Alastair Parvin, co-founder of WikiHouse Foundation, wants to make it easier for people to build their own homes using digital technnology. (Images courtesy of BECCI, University of Wolverhampton.)
Is our housebuilding industry broken? We are in desperate need of more housing, but most new developments use outdated technology to create expensive and unsustainable homes with little choice over layout or size. New owners are typically saddled with massive debt, which in turn impacts on the wider economy. The WikiHouse concept turns this on its head. It is creating modular designs that can be digitally manufactured off site and assembled at much lower cost with relatively unskilled labour. The designs embody high energy efficiency and principles of sustainability, and can be easily adapted to customers' wishes or the constraints of the site, for example by adding extra storeys or rooms as required.
Housebuilding for the 'digital age'
Speaking at the Energy Saving Convention held in Birmingham in November 2016, Alastair Parvin, co-founder of the WikiHouse Foundation, described how the project was seeking to take housebuilding into the digital age: "We want to make it as simple as possible for anybody to design, manufacture and build a very high-performance, low-energy house." As proof of concept, a team from the Built Environment Climate Change Innovations (BECCI) project at the University of Wolverhampton took just a few hours to unload and assemble part of a single-storey WikiHouse module on site at the iCentrum venue, during the event.
WikiHouse provides a sort of 'digital Lego' by which small companies and individuals can build low-cost sustainable homes on whatever size of plot. Open source digital designs can be created for buildings ranging from a garden studio to a townhouse, all based on components that are interchangeable and easily replicable. These components are precision cut from timber sections using computer numerically controlled (CNC) cutting machines, which can be based in any large workshop or small factory.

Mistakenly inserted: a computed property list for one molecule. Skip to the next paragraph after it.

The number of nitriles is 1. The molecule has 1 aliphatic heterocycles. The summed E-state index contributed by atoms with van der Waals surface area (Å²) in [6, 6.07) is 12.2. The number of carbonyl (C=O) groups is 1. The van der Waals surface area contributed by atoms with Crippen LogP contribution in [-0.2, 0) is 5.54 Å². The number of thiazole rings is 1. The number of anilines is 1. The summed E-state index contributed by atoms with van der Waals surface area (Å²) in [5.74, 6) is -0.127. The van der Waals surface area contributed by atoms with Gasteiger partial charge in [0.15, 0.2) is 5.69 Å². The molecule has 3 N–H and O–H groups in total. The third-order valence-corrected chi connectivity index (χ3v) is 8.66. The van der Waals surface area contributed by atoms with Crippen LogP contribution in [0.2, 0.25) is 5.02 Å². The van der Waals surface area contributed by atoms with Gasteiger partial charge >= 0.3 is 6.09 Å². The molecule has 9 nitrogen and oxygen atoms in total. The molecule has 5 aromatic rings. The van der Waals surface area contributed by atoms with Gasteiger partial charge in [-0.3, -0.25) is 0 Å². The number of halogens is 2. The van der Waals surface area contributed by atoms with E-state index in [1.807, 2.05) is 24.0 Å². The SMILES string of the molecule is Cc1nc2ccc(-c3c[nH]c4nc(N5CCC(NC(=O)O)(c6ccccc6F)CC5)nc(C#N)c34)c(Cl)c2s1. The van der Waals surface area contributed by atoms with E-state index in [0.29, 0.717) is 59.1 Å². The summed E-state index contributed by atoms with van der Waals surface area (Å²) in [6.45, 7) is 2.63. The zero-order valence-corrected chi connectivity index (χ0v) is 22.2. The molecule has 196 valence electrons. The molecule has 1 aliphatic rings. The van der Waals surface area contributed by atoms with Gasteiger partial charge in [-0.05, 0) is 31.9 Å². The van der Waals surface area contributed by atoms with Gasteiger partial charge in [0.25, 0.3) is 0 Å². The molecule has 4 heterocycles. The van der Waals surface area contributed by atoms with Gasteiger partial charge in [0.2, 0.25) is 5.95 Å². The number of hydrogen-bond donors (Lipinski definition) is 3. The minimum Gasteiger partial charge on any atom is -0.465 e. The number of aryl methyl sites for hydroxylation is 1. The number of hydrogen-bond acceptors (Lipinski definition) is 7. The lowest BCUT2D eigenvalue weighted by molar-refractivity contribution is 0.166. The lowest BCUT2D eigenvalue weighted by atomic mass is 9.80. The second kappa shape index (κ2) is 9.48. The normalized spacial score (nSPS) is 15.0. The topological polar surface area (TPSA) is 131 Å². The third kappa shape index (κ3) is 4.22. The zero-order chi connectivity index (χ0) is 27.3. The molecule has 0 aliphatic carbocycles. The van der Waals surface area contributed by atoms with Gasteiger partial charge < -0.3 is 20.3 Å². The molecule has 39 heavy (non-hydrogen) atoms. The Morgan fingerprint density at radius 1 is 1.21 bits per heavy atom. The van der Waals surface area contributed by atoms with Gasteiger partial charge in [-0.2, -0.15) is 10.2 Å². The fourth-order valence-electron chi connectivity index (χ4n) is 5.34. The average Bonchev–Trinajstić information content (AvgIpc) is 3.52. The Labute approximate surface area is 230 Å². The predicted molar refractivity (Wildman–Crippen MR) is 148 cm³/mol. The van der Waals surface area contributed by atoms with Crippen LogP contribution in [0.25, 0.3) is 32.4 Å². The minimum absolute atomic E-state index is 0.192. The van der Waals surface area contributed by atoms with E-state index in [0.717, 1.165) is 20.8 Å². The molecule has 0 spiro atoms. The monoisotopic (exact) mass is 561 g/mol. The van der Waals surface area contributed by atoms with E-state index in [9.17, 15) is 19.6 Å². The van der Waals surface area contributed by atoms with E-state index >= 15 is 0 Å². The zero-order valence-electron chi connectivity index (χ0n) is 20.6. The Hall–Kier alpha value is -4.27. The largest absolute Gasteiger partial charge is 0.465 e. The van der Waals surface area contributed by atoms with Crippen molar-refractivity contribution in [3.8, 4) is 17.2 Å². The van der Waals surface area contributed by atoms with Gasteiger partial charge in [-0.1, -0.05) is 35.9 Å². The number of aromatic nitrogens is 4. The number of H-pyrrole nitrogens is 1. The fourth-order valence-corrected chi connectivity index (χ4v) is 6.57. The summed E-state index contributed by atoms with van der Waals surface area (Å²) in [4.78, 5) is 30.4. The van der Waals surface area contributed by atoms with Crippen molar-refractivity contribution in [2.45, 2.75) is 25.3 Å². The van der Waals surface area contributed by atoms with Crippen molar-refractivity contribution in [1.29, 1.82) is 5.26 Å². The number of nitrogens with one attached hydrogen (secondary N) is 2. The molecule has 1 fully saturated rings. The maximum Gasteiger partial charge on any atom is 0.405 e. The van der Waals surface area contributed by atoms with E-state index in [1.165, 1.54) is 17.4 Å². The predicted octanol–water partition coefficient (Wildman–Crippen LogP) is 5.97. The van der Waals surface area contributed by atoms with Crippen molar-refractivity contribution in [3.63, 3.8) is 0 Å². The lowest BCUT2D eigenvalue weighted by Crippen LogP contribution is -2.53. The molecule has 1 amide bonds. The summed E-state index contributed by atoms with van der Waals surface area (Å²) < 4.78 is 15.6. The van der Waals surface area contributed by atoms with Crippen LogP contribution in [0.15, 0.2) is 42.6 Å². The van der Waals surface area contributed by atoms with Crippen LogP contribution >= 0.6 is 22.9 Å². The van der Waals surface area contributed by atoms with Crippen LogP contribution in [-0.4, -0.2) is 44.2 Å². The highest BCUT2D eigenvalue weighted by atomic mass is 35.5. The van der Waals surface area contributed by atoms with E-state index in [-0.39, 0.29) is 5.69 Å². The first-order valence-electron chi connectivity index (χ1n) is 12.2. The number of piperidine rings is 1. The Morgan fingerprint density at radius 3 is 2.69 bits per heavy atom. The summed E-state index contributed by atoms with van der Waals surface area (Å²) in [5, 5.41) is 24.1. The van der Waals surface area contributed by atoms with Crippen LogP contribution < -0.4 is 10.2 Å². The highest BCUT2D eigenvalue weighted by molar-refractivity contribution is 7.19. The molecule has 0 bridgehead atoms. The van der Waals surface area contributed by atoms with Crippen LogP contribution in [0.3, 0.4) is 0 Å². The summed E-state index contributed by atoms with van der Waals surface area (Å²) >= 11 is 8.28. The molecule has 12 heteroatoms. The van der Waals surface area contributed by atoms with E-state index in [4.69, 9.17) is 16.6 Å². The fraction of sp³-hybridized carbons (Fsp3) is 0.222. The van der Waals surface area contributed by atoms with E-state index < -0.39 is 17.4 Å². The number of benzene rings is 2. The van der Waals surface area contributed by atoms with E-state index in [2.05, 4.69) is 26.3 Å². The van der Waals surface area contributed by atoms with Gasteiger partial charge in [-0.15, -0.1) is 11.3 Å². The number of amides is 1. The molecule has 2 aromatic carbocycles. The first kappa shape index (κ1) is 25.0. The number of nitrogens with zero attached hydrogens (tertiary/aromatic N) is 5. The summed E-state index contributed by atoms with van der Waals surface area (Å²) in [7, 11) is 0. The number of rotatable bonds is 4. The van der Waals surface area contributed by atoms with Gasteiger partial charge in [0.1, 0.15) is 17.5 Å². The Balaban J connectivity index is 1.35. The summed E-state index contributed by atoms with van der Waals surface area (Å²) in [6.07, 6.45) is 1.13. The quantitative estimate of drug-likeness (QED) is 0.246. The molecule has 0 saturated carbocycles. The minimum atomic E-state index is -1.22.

Once the site has been prepared with suitable footing and services, the components are assembled without the need for bricklayers, carpenters, or other specialist workers. The timber frame can be clad with material and colour just to suit the customer. According to WikiHouse, the typical cost of a three-storey townhouse would be £130,000, excluding site.
Wikihouses are designed for rapid assembly by a relatively unskilled team, compared to conventional housebuilding, as demonstrated by students of the Built Environment Climate Change Innovations (BECCI) project of the University of Wolverhampton.
Decentralized local supply chains
The capital costs of manufacturing are much less than for a large centralized factory, allowing a supply chain to be established much closer to the actual development site. This has the potential to create a 'sustainable, resilient and scaleable' mass house building economy based on small and medium enterprises (SMEs) and the 'citizen sector'.
WikiHouse is developing an OpenChain app that guides the client through all aspects of the process, from setting a budget, checking the location, and choosing a building type, to the manufacturing, assembly and maintenance of the building and its systems. The idea is to provide the client with overall control while giving access to market choice and professional support wherever needed.
The structural components slot together rather like a giant Lego set.
The non-profit UK-based WikiHouse Foundation is backed by a consortium of companies, organisations and other bodies, such as Arup Engineering, Suncorp Insurance and South Yorkshire Housing Association. It is supported by Climate-KIC, which is funded by the European Union. BECCI also is part funded by the EU.